* "'Not so, my lord,' Hannah replied, 'I am a woman who is deeply troubled. I have not been drinking wine or beer; I was pouring out my soul to the LORD. Do not take your servant for a wicked woman; I have been praying here out of my great anguish and grief.'" (1 Samuel 2:15-16)

* "deeply troubled" -Hannah expressed her true feelings when asked. Often people put on a happy persona so that people don't feel sorry for them. We like to dwell in the illusion of normality and acceptance rather than admitting we are weak and in need. This is a trait of the proud sinful nature. Hannah would rather display the truth to Eli rather then be identified as a drunk woman. The humble seek the Lord in spirit and truth.

* "wine" -Ancient Palestine wine was made from fermented grapes usually containing 10 to 15 percent alcohol.

* "beer" -Ancient Palestine beer was made from malt, wheat, and/or barley and perhaps hops usually containing less than 0.5 percent alcohol.

* "pouring out my soul to the Lord" -What a great testimony of a woman who trusted and sought God! Hebrews 11:6 states, "And without faith it is impossible to please God, because anyone who comes to him must believe that he exists and that he rewards those who earnestly seek him."

* "wicked women" -The actual meaning is "daughter of Belial". "Balial" is Hebrew and used in post-biblical literature as a surrogate for Satan. Here it means "base women" or "wicked woman."

>How did God use him to plant faith in her heart?

* "Eli answered, 'Go in peace, and may the God of Israel grant you what you have asked of him.'" (1 Samuel 2:17)

* "Go in peace" -Meaning he accepted her explanation and faith.

* "may the God of Israel grant you" -A standard blessing and a pious wise, not a prophetic prediction. He did not seek God on her behalf. He did not inquire about her problem. I doubt that he even got up from his bench.

* "God of Israel" -"Elohim Yisrael" in Hebrew. Elohim is used in the first chapter of Genesis onward. Elohim is a singular plural word. "El" is root for God and "im" makes it plural.

>What shows her faith?

* "She said, 'May you servant find favor in your eyes. 'Then she went her way and ate something, and her face was no longer downcast." (1 Samuel 2:18)

* "May your servant find favor in your eyes" -A standard greeting by those who walked with the Lord.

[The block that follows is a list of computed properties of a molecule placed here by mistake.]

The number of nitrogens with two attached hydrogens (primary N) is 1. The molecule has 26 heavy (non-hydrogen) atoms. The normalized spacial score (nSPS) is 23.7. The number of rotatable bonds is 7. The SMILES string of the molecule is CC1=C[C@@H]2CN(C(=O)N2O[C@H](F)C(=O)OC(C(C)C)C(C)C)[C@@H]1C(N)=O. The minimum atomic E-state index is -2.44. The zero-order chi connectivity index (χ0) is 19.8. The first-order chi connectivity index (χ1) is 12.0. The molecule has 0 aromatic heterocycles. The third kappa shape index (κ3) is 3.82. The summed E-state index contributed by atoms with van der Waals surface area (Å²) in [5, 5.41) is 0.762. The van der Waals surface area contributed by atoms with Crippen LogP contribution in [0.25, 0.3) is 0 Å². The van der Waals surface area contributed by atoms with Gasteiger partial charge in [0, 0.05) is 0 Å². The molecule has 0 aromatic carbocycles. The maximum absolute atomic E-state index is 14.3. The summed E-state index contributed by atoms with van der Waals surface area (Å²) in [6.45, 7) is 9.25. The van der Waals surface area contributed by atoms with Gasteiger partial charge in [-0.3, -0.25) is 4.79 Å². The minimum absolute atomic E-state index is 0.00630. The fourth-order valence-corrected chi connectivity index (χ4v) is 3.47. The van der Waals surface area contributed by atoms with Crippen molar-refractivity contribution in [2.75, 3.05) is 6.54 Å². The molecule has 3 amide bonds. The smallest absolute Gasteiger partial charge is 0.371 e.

* "Then she went her way and ate something" -This implies that she left her food to go and pray. Now she believed that God heard her prayer and was going to bless her. She regained her appetite.

* "her face was no longer downcast" -She had been given the joy of the Lord. I suspect that her rival was not happy to see Hannah no longer downcast. When the Lord lifts me up I have seen those who persecute me glare with envy and hate.

>How did God answer her prayer?

* "Early the next morning they arose and worshiped before the LORD and then went back to their home at Ramah. Elkanah lay with Hannah his wife, and the LORD remembered her. So in the course of time Hannah conceived and gave birth to a son." (1 Samuel 2:19-20a)

* "Early the next morning they arose and worshiped before the LORD" -A trait that many of God's people found a blessing, starting the day worshiping God and studying his word. Of course this often means getting up earlier so one is long late for work, school, or an appointment. Going to bed earlier rather than watching television or some other waist of time is often helpful. Jesus often prayed early in the morning. (Matt. 21:18; Mark 1:35; Luke 21:38; John 21:4)

* "the Lord remembered her" -The Lord remembered Noah (Gen. 8:1) and his covenant with Abraham, Isaac, and Jacob (Ex. 2:24). The Lord does not forget; rather he is about to do something new and extraordinary in his constant unfolding purpose.

>5. What did she name her son and why?

* "She named him Samuel, saying, 'Because I asked the LORD for him.'" (1 Samuel 2:20b)

* "Samuel" -Samuel means the name of God is "El". This was a reference to the power of God who answered her prayer. Samuel sounds like the Hebrew for "heard of God".

* When God blessed Hannah she did not forget who made it possible and thanked and acknowledged him. Often when people are blessed we forget God.

>How did she keep her vow to God?

* "When the man Elkanah went up with all his family to offer the annual sacrifice to the LORD and to fulfill his vow, Hannah did not go. She said to her husband, 'After the boy is weaned, I will take him and present him before the LORD, and he will live there always.' 'Do what seems best to you,' Elkanah her husband told her. 'Stay here until you have weaned him; only may the Lord make good his word.' So the woman stayed at home and nursed her son until she had weaned him. After he was weaned, she took the boy with her, young as he was, along with a three-year-old bull, an ephah of flour and a skin of wine, and brought him to the house of the Lord at Shiloh." (1 Samuel 2:21-24)